Ariana Grande’s fourth album Sweetener, which has just been released, sees the US pop star attempt to step up as an artist as she deals with the peaks and troughs of the past couple of years.
The Manchester bomb, which killed 22 people after her gig last May, looms large, as does her blossoming relationship with fiance Pete Davidson. The 25-year-old also has much to say about anxiety, internet outrage and female empowerment.
There are appearances by Pharrell, Nicki Minaj and Missy Elliott – although none can top the cameo by Madonna as the voice of God.
Here is a track-by-track breakdown.
1. Raindrops (An Angel Cried)
This 37-second blast of bare vocal power introduces the album, and is a cover of part of a 1964 LP track titled An Angel Cried by The Four Seasons.
She said she woke up with it in her head one day while she was finishing the album and went on to discover a personal connection with the song.
“This is so crazy, y’all are going to think I’m lying,” she told US TV host Jimmy Fallon in May. “But my grandfather’s best friend, who I grew up hanging out with, Charlie Calello, wrote it with Bob Gaudio from The Four Seasons. And that gave me goosebumps.”
2. Blazed (featuring Pharrell Williams)
Jumping with Pharrell’s trademark bouncy production, the pair’s vocals go back and forth on this love song.
About half the tracks on the album are produced by Pharrell, and Swedish uber-producer Max Martin worked on the other half.
3. The Light Is Coming (featuring Nicki Minaj)
This bubbling, twitching track seems to be a comment on the age of constant, instant judgement and criticism from people with – as she has explained – “their loud ass opinions making them deaf to others and the light”.
A sample of a man saying “You wouldn’t let anybody speak” runs over and over in the background – which is taken from CNN footage of a man shouting at a senator at a town hall meeting in 2009.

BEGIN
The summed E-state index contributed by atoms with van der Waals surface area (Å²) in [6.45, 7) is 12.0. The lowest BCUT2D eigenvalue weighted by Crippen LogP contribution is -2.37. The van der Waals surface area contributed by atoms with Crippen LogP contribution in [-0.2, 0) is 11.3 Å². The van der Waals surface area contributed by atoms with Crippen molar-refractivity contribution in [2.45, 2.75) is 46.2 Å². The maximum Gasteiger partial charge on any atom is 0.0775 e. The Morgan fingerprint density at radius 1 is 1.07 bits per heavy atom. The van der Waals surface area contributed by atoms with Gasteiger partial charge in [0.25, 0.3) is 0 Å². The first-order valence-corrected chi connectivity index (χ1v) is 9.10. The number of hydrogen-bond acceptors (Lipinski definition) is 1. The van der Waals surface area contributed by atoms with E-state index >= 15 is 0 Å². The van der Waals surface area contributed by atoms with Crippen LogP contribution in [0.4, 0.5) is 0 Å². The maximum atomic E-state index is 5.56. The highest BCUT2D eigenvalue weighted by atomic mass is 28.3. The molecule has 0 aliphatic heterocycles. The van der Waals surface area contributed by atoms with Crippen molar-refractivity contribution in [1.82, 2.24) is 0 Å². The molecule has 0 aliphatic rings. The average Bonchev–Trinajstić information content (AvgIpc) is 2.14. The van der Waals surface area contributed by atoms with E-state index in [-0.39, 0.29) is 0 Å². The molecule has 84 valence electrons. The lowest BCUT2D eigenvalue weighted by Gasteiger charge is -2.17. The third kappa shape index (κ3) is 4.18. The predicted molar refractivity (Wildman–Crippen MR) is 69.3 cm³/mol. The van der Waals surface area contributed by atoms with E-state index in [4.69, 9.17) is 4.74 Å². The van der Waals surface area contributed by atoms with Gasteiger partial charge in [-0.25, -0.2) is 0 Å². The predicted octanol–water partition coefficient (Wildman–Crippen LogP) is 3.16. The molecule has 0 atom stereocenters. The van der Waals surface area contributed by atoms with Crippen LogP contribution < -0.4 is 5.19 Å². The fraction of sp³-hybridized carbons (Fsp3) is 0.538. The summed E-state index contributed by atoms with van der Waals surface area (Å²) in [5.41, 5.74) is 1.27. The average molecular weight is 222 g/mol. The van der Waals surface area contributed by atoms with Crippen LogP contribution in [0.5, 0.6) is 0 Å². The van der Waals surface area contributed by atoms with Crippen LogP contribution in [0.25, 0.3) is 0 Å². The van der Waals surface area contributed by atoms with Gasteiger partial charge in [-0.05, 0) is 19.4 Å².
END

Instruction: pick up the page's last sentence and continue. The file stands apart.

It’s Ariana’s fifth collaboration with Minaj, who she turned to after trying eight other rappers. Nicki called her at 05:00 one morning to listen to the verse. “I went in my slippers and pyjamas to the studio and she killed it,” Ariana told Fader.
This is about a relationship that blurs between the dreamworld and reality, and Ariana has said the story behind the song is “dreaming someone into your life”.
This title refers to rapid eye movement sleep rather than being a tribute to the 1990s band. She also recently said it’s her favourite song on the album.
5. God Is a Woman
This stand-out track cleverly combines a big message about female empowerment with a very personal, sultry story about the power a women holds over a lover.
The video has lashings of loaded imagery – she swivels as a galaxy spins around her hips like a hula-hoop, sits calmly as tiny men literally hurl insults at her, and straddles the globe half naked as her fingers toy with the clouds below.
At one point, dressed in sexy warrior garb, including leather gloves with the word “Power” written on them, she mouths along as Madonna recites an adapted version of Samuel L Jackson’s Pulp Fiction Bible speech.
The voice of the Queen of Pop says: “And I will strike down upon thee with great vengeance and furious anger those who attempt to poison and destroy my sisters. And you will know my name is the Lord when I lay my vengeance upon you.”
The original speech uses the word “brothers” – Ariana and Madonna have changed that to “sisters”, of course.
Ariana has said the album’s title track was the first song she wrote for the album sessions two years ago.
The name Sweetener refers to the message that you can make something good from a bad situation.
“When you’re handed a challenge, instead of sitting there and complaining about it, why not try to make something beautiful?” she told Time magazine.
The Guardian’s album review describes this as “ostensibly frothy” but says it “shifts and twists unexpectedly in a way that suggests someone behind it is conversant with the work of 70s soul’s more expansive melodists”.
That will be Pharrell. In June, Ariana tweeted that the song is about women celebrating each other and feeling good about “their own individual success”.
This formulaic filler is about going back to a love that’s probably best kept in the past.
“I get drunk, pretend that I’m over it,” Ariana sings. Um, who else can relate?
Despite its upbeat tempo, Ariana explained that the track is actually about anxiety.
“You know when you feel like you can’t get a full breath? It’s like the worst feeling in the world,” she told US TV host Jimmy Fallon. “So it’s a song about that feeling.”
She said she was having lots of anxiety attacks, including one in the recording studio.
“We made a pop song out of it,” she said.
10. No Tears Left to Cry